The CyTOF instrument is a mass spectrometer capable of high throughput sample injection.


The CyTOF instrument is similar to a traditional flow cytometer because it can screen numerous parameters on individual cells. However, it does so with the use of metal particle conjugated antibodies instead of the traditional antibody conjugated fluorophores that conventional flow cytometers uses.

Conventional flow cytometers, that use fluorescently conjugated antibodies to detect cellular antigens, have been practically maxed out at around 15-18 parameters. This is due to limitations in fluorophore technology. The spectral profile is limited in its capacity and there seems to be little room to force more fluorophores into the spectral profile at around 18 parameters. Newer fluorophores may eventually alleviate this issue.

Since the CyTOF machine detects heavy metals, in a process similar to mass spectrometry, the metals can be used as labels on antibodies instead of fluorophores. The number of metals available has been theoretically placed at around 100. Hence, many more parameters per cell can be measured at once when compared to fluorescent flow cytometry.

Therefore, the CyTOF has advantages over traditional fluorescent flow cytometry since it allows for a significant greater number of parameters to be studied per cell. The CyTOF is almost more sensitive and there is less error.

The disadvantages of the CyTOF is that cell are incinerated (so no sorting capabilities). Also, reagents are extremely expensive currently. Like any technology, price will likely come down as the technology is adopted.


  • Greater number of parameters per event
  • Higher sensitivity
  • Little compensation required
  • No “spreading” or error from fluorophores


  • Higher cost to operate because of expensive reagents (and more per run)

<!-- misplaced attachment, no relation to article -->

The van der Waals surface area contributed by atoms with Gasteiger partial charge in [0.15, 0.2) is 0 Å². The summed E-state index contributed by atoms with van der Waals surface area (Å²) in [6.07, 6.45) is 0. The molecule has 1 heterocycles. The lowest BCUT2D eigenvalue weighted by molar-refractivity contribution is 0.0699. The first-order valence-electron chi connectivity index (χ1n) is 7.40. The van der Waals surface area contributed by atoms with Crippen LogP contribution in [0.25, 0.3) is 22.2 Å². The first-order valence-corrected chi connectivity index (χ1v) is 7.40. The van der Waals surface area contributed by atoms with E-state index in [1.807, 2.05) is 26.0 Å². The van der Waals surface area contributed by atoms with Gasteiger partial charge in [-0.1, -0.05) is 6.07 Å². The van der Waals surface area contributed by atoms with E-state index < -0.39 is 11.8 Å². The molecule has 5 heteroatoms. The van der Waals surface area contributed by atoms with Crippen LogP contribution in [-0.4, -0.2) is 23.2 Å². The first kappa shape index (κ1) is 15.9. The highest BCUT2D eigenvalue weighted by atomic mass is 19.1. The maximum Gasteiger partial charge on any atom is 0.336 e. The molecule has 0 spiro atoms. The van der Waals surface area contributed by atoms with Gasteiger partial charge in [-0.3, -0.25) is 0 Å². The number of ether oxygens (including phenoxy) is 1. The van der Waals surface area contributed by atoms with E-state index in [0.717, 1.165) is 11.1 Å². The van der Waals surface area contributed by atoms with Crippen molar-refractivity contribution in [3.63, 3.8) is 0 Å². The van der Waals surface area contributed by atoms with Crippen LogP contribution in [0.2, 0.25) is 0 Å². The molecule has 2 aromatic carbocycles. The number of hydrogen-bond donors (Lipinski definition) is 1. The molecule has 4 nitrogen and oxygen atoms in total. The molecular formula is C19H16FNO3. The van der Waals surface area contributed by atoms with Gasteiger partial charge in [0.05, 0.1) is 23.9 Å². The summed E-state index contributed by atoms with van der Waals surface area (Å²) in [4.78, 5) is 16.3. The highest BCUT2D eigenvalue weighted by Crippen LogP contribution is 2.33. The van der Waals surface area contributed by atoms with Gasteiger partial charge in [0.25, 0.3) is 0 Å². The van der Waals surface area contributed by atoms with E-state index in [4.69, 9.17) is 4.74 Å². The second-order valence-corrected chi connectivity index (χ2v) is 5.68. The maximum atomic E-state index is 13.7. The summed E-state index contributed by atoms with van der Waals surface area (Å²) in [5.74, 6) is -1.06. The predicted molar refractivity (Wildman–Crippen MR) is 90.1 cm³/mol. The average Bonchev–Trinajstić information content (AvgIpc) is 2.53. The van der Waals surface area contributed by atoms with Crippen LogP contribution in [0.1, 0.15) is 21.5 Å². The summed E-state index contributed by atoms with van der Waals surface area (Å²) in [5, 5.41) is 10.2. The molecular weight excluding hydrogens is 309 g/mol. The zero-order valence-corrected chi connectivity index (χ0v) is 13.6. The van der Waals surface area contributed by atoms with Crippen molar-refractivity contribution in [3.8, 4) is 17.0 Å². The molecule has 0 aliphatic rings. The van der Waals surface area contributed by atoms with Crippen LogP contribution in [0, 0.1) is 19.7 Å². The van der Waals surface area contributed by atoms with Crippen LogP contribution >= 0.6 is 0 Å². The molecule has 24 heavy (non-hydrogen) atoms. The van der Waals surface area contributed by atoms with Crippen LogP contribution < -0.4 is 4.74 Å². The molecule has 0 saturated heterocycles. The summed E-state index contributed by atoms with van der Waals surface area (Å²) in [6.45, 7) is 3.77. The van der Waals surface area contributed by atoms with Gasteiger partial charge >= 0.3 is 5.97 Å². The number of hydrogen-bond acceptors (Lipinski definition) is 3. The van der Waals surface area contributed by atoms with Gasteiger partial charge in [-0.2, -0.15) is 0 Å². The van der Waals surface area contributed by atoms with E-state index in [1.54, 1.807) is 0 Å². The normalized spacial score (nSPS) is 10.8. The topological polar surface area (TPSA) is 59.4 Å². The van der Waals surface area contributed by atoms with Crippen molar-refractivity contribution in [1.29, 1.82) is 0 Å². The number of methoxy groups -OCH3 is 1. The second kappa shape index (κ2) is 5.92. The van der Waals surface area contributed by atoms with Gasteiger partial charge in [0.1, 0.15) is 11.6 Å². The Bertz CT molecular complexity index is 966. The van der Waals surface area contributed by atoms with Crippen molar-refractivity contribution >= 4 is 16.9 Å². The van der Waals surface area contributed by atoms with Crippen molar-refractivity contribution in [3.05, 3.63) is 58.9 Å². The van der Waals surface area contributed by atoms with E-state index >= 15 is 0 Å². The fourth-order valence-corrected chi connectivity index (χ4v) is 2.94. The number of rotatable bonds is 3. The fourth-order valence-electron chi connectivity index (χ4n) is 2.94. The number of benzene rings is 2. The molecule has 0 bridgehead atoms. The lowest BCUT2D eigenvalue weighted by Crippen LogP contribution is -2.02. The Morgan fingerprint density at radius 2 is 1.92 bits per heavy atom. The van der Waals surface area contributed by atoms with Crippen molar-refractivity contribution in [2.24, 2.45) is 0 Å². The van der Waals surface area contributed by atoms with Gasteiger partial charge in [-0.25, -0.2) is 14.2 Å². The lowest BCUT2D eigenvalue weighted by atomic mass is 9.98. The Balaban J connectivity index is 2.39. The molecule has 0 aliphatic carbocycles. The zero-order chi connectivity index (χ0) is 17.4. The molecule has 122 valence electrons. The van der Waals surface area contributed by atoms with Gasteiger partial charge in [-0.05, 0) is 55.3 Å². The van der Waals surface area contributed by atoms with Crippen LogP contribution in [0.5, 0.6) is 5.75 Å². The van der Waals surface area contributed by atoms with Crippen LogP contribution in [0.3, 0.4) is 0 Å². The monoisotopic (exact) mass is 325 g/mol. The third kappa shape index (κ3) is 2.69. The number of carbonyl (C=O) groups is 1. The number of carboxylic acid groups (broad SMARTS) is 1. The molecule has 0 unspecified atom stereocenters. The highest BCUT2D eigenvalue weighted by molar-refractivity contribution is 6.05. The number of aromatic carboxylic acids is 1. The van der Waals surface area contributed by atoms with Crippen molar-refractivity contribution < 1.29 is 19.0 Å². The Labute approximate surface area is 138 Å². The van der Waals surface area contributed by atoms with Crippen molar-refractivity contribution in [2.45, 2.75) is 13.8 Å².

• Limited conjugates available
  • Can not sort

The CyTOF machine is solely distributed by DVS Sciences. DVS also sell reagents, but other companies such as eBio and BioLegend offer CyTOF specific reagents as well.



Figure shamelessly stolen from this article. I wasn’t a fan of the rest of the article, but the figure is nice!

Analyzing CyTOF Data

Since the majority of CyTOF users are acquiring greater than 20 parameters, most analysis is done with clustering algorithms. You can use traditional flow cytometry analysis techniques in FlowJo, but standard gating and population isolation becomes cumbersome when working with 20+ parameters. Therefore, most people are analyzing CyTOF data with clustering algorithms in Bioconductor. These are modules that are run through R. Some of the most popular clustering algorithms are SamSPECTRAL, flowMeans, and SPADE. One other package gaining ground recently is viSNE.

FlowJo can integrate with R and run SPADE analysis. This is a perfect integration because you can do your basic gating in FlowJo to clean up the data, modify compensation, adjust transformation, and then perform SPADE analysis. Integrating FlowJo with R is easy and is explained in this document:

Integrating with R

Hooking up SPADE into R and running it through FlowJo is explained here:

FlowJo and SPADE


User Communities

There is a CyTOF user community available if you need more help. We posted the link recently on our daily dongle blog.

References and Resources